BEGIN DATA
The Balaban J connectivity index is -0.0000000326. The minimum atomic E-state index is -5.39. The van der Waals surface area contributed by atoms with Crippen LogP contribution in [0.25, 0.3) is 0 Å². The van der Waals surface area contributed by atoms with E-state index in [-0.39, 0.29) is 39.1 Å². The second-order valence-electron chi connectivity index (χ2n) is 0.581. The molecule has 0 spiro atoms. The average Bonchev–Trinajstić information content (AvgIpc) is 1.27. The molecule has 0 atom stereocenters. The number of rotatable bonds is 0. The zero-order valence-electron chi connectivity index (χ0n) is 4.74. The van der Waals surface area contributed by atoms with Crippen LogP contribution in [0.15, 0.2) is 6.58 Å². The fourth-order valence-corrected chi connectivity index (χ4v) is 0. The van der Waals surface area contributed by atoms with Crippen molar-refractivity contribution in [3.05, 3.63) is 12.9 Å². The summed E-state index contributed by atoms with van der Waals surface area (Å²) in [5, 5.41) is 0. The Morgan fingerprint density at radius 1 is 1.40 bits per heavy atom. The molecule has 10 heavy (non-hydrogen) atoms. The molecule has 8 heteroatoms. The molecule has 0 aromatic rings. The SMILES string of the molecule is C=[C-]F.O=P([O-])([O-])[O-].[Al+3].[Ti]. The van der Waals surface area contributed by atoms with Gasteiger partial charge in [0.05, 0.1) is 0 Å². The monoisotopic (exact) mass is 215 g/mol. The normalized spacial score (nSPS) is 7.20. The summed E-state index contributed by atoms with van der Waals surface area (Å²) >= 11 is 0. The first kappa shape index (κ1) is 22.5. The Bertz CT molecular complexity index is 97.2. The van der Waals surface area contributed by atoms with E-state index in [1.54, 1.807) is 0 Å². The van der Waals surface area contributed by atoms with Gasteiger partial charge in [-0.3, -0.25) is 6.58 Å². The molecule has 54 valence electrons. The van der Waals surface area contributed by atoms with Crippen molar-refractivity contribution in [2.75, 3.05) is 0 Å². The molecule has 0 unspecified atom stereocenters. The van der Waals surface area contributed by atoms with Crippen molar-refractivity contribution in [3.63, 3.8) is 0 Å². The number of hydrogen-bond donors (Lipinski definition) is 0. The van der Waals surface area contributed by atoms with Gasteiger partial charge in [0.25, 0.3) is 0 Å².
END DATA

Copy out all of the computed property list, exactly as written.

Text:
The Balaban J connectivity index is -0.0000000326. The minimum atomic E-state index is -5.39. The van der Waals surface area contributed by atoms with Crippen LogP contribution in [0.25, 0.3) is 0 Å². The van der Waals surface area contributed by atoms with E-state index in [-0.39, 0.29) is 39.1 Å². The second-order valence-electron chi connectivity index (χ2n) is 0.581. The molecule has 0 spiro atoms. The average Bonchev–Trinajstić information content (AvgIpc) is 1.27. The molecule has 0 atom stereocenters. The number of rotatable bonds is 0. The zero-order valence-electron chi connectivity index (χ0n) is 4.74. The van der Waals surface area contributed by atoms with Crippen LogP contribution in [0.15, 0.2) is 6.58 Å². The fourth-order valence-corrected chi connectivity index (χ4v) is 0. The van der Waals surface area contributed by atoms with Crippen molar-refractivity contribution in [3.05, 3.63) is 12.9 Å². The summed E-state index contributed by atoms with van der Waals surface area (Å²) in [5, 5.41) is 0. The Morgan fingerprint density at radius 1 is 1.40 bits per heavy atom. The molecule has 10 heavy (non-hydrogen) atoms. The molecule has 8 heteroatoms. The molecule has 0 aromatic rings. The SMILES string of the molecule is C=[C-]F.O=P([O-])([O-])[O-].[Al+3].[Ti]. The van der Waals surface area contributed by atoms with Gasteiger partial charge in [0.05, 0.1) is 0 Å². The monoisotopic (exact) mass is 215 g/mol. The normalized spacial score (nSPS) is 7.20. The summed E-state index contributed by atoms with van der Waals surface area (Å²) >= 11 is 0. The first kappa shape index (κ1) is 22.5. The Bertz CT molecular complexity index is 97.2. The van der Waals surface area contributed by atoms with E-state index in [1.54, 1.807) is 0 Å². The van der Waals surface area contributed by atoms with Gasteiger partial charge in [-0.3, -0.25) is 6.58 Å². The molecule has 54 valence electrons. The van der Waals surface area contributed by atoms with Crippen molar-refractivity contribution in [2.75, 3.05) is 0 Å². The molecule has 0 unspecified atom stereocenters. The van der Waals surface area contributed by atoms with Crippen molar-refractivity contribution in [3.63, 3.8) is 0 Å². The number of hydrogen-bond donors (Lipinski definition) is 0. The van der Waals surface area contributed by atoms with Gasteiger partial charge in [0.25, 0.3) is 0 Å².